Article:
First Midterm: 8:45 pm on Monday, February 22, 2016
Bring a photo ID. No calculators will be allowed. Bring a pen to the exam: while you may do the midterm in pencil (or crayon), you can only contest grading of problems done in nonerasable ink. Sorry. The midterm covers focuses on material in Chapter 2 of the text (through 2.7), with knowledge of chapter 1 and Appendix A, B, and C assumed as background.Doing all of the homework problems prior to the exam is a very good idea. Doing additional problems from the text can be helpful.
In order to help you review and prepare, David Kahn has kindly allowed us to use some chapters from his AP Calculus book:
 Chapter 3: Limits (solutions to problems)
 Chapter 4: Continuity (solutions to problems)
 Chapter 5: Definition of the Derivative (solutions to problems)
You can watch the video of a review session from last spring. While this was last spring, the material covered is pretty much the same.
You should be able to do the problems on the exams from previous semesters that you see below. (A few of these have material from later sections; this is noted on the exam.) Note that our exam will have different problems, in possibly different formats, from any of these old exams. Still, they should give you an idea of the range and difficulty to expect.
 Spring 2007 (solutions).
 Fall 2008 (solutions).
 Spring 2009 (solutions).
 Fall 2009 (solutions).
 Spring 2014 (solutions).
 Spring 2015 (solutions).
Results: Below is a graph of the score distribution on the exam.


There were three different versions of the exam. Here is the mango version (and the solutions), the papaya version (and its solutions), or maybe the passion fruit version (solutions) is your pleasure. They are pretty similar, despite the flavors. If you see any typos, let me know.
Second Midterm: 8:45 pm on Thursday, April 7, 2016
The second midterm will cover the material we have covered since the first exam: Sections 3.13.8 and of the text, on the various methods of calculating derivatives, as well as some applications from sections 4.1 and 4.2.
As before, David Kahn has kindly posted some chapters from his book to help you prepare:
 Chapter 6a: the Power Rule (solutions to problems)
 Chapter 6b: the Product, Quotient, and Chain Rules (solutions to problems)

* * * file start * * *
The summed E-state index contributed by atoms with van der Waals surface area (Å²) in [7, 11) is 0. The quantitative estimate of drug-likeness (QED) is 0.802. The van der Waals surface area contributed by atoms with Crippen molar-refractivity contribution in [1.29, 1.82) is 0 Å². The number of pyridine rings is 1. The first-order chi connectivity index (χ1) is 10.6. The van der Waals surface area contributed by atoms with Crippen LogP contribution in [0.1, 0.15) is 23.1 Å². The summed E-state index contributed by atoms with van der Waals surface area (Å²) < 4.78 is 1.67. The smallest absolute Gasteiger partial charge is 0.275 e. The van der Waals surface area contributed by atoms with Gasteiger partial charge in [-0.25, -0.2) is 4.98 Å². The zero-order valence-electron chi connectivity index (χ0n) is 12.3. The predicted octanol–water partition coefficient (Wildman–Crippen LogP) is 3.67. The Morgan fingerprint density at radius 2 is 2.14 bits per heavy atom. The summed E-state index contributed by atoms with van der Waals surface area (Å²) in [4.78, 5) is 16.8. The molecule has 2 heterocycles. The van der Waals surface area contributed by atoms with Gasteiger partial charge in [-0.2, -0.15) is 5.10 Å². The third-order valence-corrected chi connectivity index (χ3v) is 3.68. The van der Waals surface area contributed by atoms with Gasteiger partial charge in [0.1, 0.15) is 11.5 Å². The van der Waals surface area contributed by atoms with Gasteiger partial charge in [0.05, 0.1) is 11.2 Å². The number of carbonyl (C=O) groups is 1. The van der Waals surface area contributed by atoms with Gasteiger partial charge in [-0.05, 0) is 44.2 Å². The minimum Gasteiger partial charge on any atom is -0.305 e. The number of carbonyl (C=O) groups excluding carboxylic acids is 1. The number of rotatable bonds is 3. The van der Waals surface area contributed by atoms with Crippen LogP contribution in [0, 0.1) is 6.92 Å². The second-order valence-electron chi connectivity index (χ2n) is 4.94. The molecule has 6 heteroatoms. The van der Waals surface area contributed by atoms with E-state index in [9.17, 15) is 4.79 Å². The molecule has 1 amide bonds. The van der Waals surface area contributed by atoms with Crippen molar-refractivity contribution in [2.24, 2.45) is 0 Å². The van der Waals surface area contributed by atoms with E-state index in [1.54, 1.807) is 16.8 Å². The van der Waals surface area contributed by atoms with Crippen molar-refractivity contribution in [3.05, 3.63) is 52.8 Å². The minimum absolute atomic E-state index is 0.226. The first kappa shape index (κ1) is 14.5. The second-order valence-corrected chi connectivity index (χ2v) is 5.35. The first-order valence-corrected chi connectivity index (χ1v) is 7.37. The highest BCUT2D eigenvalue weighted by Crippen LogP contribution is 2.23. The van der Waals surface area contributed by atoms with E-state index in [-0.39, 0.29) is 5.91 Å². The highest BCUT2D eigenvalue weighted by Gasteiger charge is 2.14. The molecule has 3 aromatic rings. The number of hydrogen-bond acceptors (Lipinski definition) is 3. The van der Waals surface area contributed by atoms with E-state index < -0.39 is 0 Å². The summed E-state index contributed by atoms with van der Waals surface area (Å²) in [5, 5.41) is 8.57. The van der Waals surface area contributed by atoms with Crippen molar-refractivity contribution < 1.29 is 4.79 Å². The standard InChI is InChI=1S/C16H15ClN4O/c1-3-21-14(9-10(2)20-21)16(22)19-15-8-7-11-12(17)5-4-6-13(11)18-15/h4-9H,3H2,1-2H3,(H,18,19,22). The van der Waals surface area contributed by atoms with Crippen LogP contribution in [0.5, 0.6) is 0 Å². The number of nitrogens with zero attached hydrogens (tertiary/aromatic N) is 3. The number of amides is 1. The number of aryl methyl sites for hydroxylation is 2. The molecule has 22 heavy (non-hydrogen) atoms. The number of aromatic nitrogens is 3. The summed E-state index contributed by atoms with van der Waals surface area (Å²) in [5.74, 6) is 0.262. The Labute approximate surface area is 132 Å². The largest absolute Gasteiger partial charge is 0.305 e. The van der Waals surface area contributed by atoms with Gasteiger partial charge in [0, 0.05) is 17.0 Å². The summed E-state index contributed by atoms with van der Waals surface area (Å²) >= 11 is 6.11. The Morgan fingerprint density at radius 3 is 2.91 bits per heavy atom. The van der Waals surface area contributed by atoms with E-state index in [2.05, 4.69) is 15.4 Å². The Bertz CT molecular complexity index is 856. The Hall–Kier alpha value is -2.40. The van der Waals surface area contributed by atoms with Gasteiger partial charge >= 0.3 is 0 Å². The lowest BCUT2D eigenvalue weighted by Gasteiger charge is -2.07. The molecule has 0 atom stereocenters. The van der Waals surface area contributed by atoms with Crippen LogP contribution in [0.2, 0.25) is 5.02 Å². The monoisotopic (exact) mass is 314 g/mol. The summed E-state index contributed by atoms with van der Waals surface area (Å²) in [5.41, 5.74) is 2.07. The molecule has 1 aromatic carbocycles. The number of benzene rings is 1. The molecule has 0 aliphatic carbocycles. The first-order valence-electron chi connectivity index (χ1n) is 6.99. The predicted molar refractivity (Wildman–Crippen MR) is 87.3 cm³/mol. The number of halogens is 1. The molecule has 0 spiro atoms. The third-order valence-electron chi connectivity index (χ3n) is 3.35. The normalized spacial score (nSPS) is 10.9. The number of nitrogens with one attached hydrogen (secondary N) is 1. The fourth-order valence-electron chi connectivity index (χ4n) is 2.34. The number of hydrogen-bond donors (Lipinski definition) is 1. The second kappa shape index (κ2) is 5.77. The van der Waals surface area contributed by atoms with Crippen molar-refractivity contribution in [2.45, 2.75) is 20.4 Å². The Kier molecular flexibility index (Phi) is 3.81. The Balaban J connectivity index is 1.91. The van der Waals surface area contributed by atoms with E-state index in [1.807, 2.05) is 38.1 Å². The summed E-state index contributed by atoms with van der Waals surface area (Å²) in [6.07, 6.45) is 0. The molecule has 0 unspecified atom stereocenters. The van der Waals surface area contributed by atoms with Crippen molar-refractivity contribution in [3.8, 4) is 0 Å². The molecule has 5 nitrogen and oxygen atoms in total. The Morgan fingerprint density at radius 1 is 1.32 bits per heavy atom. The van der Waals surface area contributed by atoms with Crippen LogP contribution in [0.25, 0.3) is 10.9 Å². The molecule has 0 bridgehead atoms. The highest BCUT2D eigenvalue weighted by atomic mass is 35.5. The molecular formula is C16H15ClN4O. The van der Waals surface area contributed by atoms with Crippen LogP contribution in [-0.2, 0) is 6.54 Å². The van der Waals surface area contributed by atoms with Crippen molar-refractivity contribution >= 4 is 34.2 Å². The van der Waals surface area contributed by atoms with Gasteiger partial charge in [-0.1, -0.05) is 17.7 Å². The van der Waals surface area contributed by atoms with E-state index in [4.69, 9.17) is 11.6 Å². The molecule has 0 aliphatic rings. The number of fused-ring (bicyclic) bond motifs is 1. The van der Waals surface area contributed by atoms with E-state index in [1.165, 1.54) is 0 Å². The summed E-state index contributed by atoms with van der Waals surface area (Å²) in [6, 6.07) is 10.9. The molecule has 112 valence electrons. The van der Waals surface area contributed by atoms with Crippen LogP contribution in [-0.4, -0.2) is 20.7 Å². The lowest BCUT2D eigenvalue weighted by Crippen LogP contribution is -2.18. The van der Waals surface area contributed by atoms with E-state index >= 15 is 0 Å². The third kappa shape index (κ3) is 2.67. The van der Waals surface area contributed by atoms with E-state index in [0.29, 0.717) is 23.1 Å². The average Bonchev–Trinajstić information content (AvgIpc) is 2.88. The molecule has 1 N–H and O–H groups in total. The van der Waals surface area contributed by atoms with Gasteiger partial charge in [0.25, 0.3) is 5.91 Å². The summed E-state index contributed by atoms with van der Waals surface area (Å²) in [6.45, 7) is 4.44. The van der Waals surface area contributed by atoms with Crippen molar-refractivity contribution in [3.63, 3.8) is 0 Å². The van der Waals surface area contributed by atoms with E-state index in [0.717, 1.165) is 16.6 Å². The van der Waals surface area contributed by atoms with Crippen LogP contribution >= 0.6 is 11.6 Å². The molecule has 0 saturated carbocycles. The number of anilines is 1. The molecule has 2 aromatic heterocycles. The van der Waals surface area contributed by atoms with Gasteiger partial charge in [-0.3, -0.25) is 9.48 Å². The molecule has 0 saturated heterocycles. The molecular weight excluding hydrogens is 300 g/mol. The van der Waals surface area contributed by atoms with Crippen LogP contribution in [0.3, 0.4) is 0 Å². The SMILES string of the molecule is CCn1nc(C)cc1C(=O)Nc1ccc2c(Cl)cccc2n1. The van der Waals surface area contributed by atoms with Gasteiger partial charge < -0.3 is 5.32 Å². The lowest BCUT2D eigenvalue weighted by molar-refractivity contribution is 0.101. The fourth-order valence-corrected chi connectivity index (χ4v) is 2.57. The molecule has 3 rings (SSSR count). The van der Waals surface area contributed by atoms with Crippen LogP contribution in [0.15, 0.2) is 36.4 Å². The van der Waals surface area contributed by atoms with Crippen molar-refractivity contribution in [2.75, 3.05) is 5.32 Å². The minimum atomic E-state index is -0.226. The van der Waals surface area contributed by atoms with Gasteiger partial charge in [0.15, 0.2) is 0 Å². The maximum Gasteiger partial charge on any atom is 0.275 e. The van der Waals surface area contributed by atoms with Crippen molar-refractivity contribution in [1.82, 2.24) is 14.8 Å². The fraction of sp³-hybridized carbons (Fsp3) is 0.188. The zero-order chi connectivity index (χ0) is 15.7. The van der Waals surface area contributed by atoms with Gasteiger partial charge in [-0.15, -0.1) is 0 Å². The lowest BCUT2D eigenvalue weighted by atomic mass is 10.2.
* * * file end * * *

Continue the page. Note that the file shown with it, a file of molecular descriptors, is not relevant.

Chapter 6c: Derivatives of Trig Functions (solutions to problems)
 Chapter 7: Implicit Differentiation (solutions to problems)
 Chapter 8: Equations of Tangent Lines (solutions to problems)
 Chapter 11: Derivatives of Logs and Exponentials (solutions to problems)
 Chapter 17: Inverse Trig Functions (solutions to problems)
 Chapter 10: Related Rates (solutions to problems)
You can watch the video of a review session from spring 2015. This doesn't include material on related rates or max/min of functions, but will be helpful anyway.
Here are some old exams (or sample problems) from previous semesters to help
you prepare. Some of these occured a bit earlier in the semester than ours
did, so some of the later material may be missing. In other cases, some of
the earlier material may be missing.
 Fall 2008 midterm 2 (solutions).
 Fall 2009 midterm 2 (solutions).
 problems from various midterms (solutions).
 practice for Spr 2014 midterm 2 (solutions).
 Spring 2014 midterm 2 (solutions )
 Practice problems for Spr 2015 midterm 2 (solutions).
 Spring 2015 midterm 2 (solutions typo on 2b fixed on 4/5/16).
Results: Below is a graph of the score distribution on the exam.


As before, there were three versions of the exam. Choose your preference, as you wish: Miracle Max (solutions), Fezzik (solutions), or Inigo Montoya (solutions).
Final Exam: during the week of April 25, and 8 am on Wednesday, May 11, 2016
The final will be cumulative, covering everything that we have done in the class.
The final will be given in two parts, as described below.
 Part I will be pass/fail, and focus on the more basic material in
the course. It consists of 12 very straightforward questions, with passing
being 9 or more correct. This will be given in Frey during the
week of April 25. You will need to register for a time to do it outside
of class (possible times TBA)
If you pass pass Part I, you are guaranteed a C or better on the final and hence in the course.
If you fail Part I the first time, you will have one additional opportunity to take it again, during the scheduled time of the final (8am, May 11).  Part II will consist only of more challenging questions, and will be graded only if you pass Part I. It will determine what grade better than C you get on the final. This will be held at the scheduled time of 8 am on May 11. Note that if you passed part I and are happy with a C, you do not need to take Part II.
To prepare for Part I of the final, you might find doing the practice problems for part 3a of the math placement exam. These are drawn from a test bank, so you will get slightly different problems if you do them again. Note that some of these problems could be a little harder than part I, but are also multiple choice (Part I will not be multiple choice).
Some more problems that would be appropriate for Part I of the final can be found here (and the solutions). See also the Spring 2015 final, below.
As before, David Kahn put up another chapter from his book to help you get ready. Other chapters listed above are also relevant, of course. Certain aspects of each are relevant for either Part I or Part II of the final.
 Chapter 9: Curve Sketching (solutions to problems)
Here are some finals (or sample finals) from previous years to help you study. Keep in mind, however, that the only one of these that has Part 1/Part 2 structure is the one from Spring 2015.
 Fall 2004 ( solutions)
 Spring 2006 ( solutions)
 Fall 2006 ( solutions)
 Fall 2009 ( solutions)
 Spring 2014 ( solutions)
 Spring 2015 ( solutions)